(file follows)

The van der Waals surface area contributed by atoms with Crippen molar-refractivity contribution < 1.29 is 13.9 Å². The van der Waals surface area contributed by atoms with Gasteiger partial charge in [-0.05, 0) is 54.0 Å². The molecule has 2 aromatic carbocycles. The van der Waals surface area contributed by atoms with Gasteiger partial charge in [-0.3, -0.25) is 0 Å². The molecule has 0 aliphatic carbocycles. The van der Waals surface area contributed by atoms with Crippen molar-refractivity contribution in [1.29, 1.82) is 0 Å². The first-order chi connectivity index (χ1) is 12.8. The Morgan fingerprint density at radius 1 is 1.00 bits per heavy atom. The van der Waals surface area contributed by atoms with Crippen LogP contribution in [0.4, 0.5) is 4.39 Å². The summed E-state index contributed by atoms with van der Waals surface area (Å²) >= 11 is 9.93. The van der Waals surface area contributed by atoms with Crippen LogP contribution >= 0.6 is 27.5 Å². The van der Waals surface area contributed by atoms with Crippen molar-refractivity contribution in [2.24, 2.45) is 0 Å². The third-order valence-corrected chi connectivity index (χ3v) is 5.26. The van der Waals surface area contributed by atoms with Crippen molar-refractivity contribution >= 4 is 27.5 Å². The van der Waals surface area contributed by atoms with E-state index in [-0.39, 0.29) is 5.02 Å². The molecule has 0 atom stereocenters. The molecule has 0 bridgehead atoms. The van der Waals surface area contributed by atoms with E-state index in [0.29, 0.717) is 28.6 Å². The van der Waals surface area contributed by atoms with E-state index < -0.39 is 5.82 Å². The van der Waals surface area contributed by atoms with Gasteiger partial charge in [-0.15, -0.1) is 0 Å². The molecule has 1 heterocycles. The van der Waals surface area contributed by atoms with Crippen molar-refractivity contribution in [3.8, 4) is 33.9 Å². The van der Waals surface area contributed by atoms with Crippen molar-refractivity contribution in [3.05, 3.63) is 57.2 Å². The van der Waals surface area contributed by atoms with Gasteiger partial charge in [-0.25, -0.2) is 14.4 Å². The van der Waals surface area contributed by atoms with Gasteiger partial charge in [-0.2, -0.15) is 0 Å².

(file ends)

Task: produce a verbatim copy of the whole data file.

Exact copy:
The van der Waals surface area contributed by atoms with Crippen molar-refractivity contribution < 1.29 is 13.9 Å². The van der Waals surface area contributed by atoms with Gasteiger partial charge in [-0.05, 0) is 54.0 Å². The molecule has 2 aromatic carbocycles. The van der Waals surface area contributed by atoms with Gasteiger partial charge in [-0.3, -0.25) is 0 Å². The molecule has 0 aliphatic carbocycles. The van der Waals surface area contributed by atoms with Crippen molar-refractivity contribution in [1.29, 1.82) is 0 Å². The first-order chi connectivity index (χ1) is 12.8. The Morgan fingerprint density at radius 1 is 1.00 bits per heavy atom. The van der Waals surface area contributed by atoms with Crippen LogP contribution in [0.4, 0.5) is 4.39 Å². The summed E-state index contributed by atoms with van der Waals surface area (Å²) >= 11 is 9.93. The van der Waals surface area contributed by atoms with Crippen LogP contribution >= 0.6 is 27.5 Å². The van der Waals surface area contributed by atoms with Crippen molar-refractivity contribution in [2.24, 2.45) is 0 Å². The third-order valence-corrected chi connectivity index (χ3v) is 5.26. The van der Waals surface area contributed by atoms with Crippen molar-refractivity contribution >= 4 is 27.5 Å². The van der Waals surface area contributed by atoms with E-state index in [-0.39, 0.29) is 5.02 Å². The molecule has 0 atom stereocenters. The molecule has 0 bridgehead atoms. The van der Waals surface area contributed by atoms with E-state index in [0.29, 0.717) is 28.6 Å². The van der Waals surface area contributed by atoms with E-state index < -0.39 is 5.82 Å². The van der Waals surface area contributed by atoms with Gasteiger partial charge in [-0.15, -0.1) is 0 Å². The molecule has 1 heterocycles. The van der Waals surface area contributed by atoms with Crippen molar-refractivity contribution in [3.8, 4) is 33.9 Å². The van der Waals surface area contributed by atoms with Crippen molar-refractivity contribution in [3.05, 3.63) is 57.2 Å². The van der Waals surface area contributed by atoms with Gasteiger partial charge in [-0.25, -0.2) is 14.4 Å². The van der Waals surface area contributed by atoms with Gasteiger partial charge in [-0.2, -0.15) is 0 Å².